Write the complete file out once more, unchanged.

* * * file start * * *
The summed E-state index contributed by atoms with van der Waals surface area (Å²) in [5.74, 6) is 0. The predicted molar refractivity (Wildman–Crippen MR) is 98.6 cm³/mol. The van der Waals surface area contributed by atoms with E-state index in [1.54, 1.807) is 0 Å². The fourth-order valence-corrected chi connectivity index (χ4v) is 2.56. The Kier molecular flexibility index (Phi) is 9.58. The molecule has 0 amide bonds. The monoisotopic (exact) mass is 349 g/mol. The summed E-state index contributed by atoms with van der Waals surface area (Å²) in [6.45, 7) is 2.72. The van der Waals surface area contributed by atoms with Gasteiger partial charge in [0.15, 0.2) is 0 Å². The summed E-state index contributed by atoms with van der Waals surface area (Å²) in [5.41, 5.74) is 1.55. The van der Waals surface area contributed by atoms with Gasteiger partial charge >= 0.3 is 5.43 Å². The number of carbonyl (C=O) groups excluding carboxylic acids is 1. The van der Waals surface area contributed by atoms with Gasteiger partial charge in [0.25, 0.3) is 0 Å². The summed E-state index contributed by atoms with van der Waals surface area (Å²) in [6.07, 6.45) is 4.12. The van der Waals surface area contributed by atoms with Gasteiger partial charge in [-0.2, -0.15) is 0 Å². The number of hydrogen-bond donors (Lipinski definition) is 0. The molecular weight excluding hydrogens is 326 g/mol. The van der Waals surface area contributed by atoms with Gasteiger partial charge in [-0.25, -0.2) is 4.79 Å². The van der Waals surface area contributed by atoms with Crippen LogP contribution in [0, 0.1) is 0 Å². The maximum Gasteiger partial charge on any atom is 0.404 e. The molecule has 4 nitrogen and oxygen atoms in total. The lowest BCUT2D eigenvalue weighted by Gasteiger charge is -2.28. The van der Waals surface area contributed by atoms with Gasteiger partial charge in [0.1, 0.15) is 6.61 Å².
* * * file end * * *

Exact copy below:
The summed E-state index contributed by atoms with van der Waals surface area (Å²) in [5.74, 6) is 0. The predicted molar refractivity (Wildman–Crippen MR) is 98.6 cm³/mol. The van der Waals surface area contributed by atoms with E-state index in [1.54, 1.807) is 0 Å². The fourth-order valence-corrected chi connectivity index (χ4v) is 2.56. The Kier molecular flexibility index (Phi) is 9.58. The molecule has 0 amide bonds. The monoisotopic (exact) mass is 349 g/mol. The summed E-state index contributed by atoms with van der Waals surface area (Å²) in [6.45, 7) is 2.72. The van der Waals surface area contributed by atoms with Gasteiger partial charge in [0.15, 0.2) is 0 Å². The summed E-state index contributed by atoms with van der Waals surface area (Å²) in [5.41, 5.74) is 1.55. The van der Waals surface area contributed by atoms with Gasteiger partial charge >= 0.3 is 5.43 Å². The number of carbonyl (C=O) groups excluding carboxylic acids is 1. The van der Waals surface area contributed by atoms with Gasteiger partial charge in [0.25, 0.3) is 0 Å². The summed E-state index contributed by atoms with van der Waals surface area (Å²) in [6.07, 6.45) is 4.12. The van der Waals surface area contributed by atoms with Gasteiger partial charge in [-0.2, -0.15) is 0 Å². The number of hydrogen-bond donors (Lipinski definition) is 0. The molecular weight excluding hydrogens is 326 g/mol. The van der Waals surface area contributed by atoms with Gasteiger partial charge in [-0.25, -0.2) is 4.79 Å². The van der Waals surface area contributed by atoms with Crippen LogP contribution in [0, 0.1) is 0 Å². The maximum Gasteiger partial charge on any atom is 0.404 e. The molecule has 4 nitrogen and oxygen atoms in total. The lowest BCUT2D eigenvalue weighted by Gasteiger charge is -2.28. The van der Waals surface area contributed by atoms with Gasteiger partial charge in [0.1, 0.15) is 6.61 Å².